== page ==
Once she got home with the man on her hood, she parked in her garage, left him on her hood, and went inside, to bed.
Over the course of the next several days, the man, still wedged in her windshield, and unable to extricate himself because of his broken legs, called weakly for help, slowly bleeding to death, starting to go into shock.
Mallard went about her normal business during those days, going out to her garage every once in a while to check on him, but refused to call an ambulance, or use her skills as a nurse's aide to stop his bleeding. She told police, however, that she did apologize to him several times for hitting him.
After the man died, Mallard called some friends of hers, and they put his body in the trunk of their car. The body was dumped in Cobb Park.
The accident itself occurred in October of last year. The police, working on tips, finally tracked the body back to Mallard, and arrested her this past Wednesday. Richard Alpert, a Tarrant County assistant district attorney, said "Maybe we've just redefined inhumanity here."
An autopsy has established that the homeless man Mallard hit and let die, Gregory Glen Biggs, did not die from his car crash injuries. He suffered no internal injuries. He died because of loss of blood, and going into shock.
Mallard has an attorney, of course. He criticized Mallard's arrest for murder. "This was simply a case of failure to stop and render aid."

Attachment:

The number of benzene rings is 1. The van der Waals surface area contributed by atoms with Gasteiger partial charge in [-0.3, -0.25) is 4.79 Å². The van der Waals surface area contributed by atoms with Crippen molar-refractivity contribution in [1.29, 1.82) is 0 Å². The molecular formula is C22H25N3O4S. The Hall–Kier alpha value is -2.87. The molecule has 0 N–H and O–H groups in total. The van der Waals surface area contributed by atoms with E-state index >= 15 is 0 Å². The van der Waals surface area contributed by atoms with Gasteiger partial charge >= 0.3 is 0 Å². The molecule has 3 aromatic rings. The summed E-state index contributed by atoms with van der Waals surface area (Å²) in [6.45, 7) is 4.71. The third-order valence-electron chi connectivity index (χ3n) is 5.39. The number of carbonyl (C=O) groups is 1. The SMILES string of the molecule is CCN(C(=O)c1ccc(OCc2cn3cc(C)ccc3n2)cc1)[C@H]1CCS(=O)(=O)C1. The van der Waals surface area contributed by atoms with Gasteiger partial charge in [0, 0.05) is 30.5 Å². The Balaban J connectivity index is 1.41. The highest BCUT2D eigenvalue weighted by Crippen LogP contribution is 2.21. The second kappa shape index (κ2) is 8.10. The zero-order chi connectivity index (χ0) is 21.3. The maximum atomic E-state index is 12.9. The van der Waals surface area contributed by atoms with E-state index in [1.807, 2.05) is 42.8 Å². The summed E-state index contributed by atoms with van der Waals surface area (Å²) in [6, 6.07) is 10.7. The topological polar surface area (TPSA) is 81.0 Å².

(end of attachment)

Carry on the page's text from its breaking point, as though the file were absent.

I love the 'simply'.
Biggs' mother has a different view. "How could she just leave him like that to die? Drugs and alcohol wear off…why didn't she get him some help?"
All of us have dreams, and often they can become quite elaborate over the years of imagining them. Two guys in Chicago, Luke and Sandy, started fantasizing in 2000 about running a restaurant together. They began writing down ideas about how their imaginary restaurant would be run, what meals they'd serve, how it would be decorated, etc. "We sort of feel like two children building a mighty fortress from couch pillows."
The notes they've taken over the years detailing the ideal restaurant they would own has since evolved into a website, The Making of a Restaurant, which is the Link of the Week.
Will the restaurant ever be a reality? "We have no idea whether this enterprise will ever pass from the imaginary to the real, from the ridiculous to the sublime. Check back in five years."
I admire them. They have a dream. I'm always suspicious of people who don't have a dream. Why are you here?
Dave in his incredible kitchen. Click here to see the full image.